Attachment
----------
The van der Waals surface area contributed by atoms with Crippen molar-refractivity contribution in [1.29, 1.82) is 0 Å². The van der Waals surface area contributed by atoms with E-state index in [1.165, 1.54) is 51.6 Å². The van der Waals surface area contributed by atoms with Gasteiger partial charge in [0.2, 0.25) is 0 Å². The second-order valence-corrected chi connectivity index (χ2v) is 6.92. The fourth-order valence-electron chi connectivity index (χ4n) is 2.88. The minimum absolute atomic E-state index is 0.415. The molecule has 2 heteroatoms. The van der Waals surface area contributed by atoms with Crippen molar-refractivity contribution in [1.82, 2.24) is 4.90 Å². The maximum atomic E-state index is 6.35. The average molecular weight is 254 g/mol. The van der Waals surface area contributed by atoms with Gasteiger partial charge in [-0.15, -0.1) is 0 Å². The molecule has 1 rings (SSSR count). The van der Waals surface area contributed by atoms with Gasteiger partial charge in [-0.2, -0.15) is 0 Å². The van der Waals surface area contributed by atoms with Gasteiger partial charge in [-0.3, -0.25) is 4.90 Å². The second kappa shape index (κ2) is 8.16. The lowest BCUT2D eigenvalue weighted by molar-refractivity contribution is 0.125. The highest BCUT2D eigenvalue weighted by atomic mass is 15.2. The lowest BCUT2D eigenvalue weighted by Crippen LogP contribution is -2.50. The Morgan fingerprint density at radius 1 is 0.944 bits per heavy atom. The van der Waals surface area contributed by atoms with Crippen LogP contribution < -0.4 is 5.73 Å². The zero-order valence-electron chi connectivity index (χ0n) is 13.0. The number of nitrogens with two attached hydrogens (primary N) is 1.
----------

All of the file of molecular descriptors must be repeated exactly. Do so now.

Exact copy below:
The van der Waals surface area contributed by atoms with Crippen molar-refractivity contribution in [1.29, 1.82) is 0 Å². The van der Waals surface area contributed by atoms with E-state index in [1.165, 1.54) is 51.6 Å². The van der Waals surface area contributed by atoms with Gasteiger partial charge in [0.2, 0.25) is 0 Å². The second-order valence-corrected chi connectivity index (χ2v) is 6.92. The fourth-order valence-electron chi connectivity index (χ4n) is 2.88. The minimum absolute atomic E-state index is 0.415. The molecule has 2 heteroatoms. The van der Waals surface area contributed by atoms with Crippen molar-refractivity contribution in [1.82, 2.24) is 4.90 Å². The maximum atomic E-state index is 6.35. The average molecular weight is 254 g/mol. The van der Waals surface area contributed by atoms with Gasteiger partial charge in [-0.15, -0.1) is 0 Å². The molecule has 1 rings (SSSR count). The van der Waals surface area contributed by atoms with Gasteiger partial charge in [-0.2, -0.15) is 0 Å². The van der Waals surface area contributed by atoms with Gasteiger partial charge in [-0.3, -0.25) is 4.90 Å². The second kappa shape index (κ2) is 8.16. The lowest BCUT2D eigenvalue weighted by molar-refractivity contribution is 0.125. The highest BCUT2D eigenvalue weighted by atomic mass is 15.2. The lowest BCUT2D eigenvalue weighted by Crippen LogP contribution is -2.50. The Morgan fingerprint density at radius 1 is 0.944 bits per heavy atom. The van der Waals surface area contributed by atoms with Crippen LogP contribution < -0.4 is 5.73 Å². The zero-order valence-electron chi connectivity index (χ0n) is 13.0. The number of nitrogens with two attached hydrogens (primary N) is 1.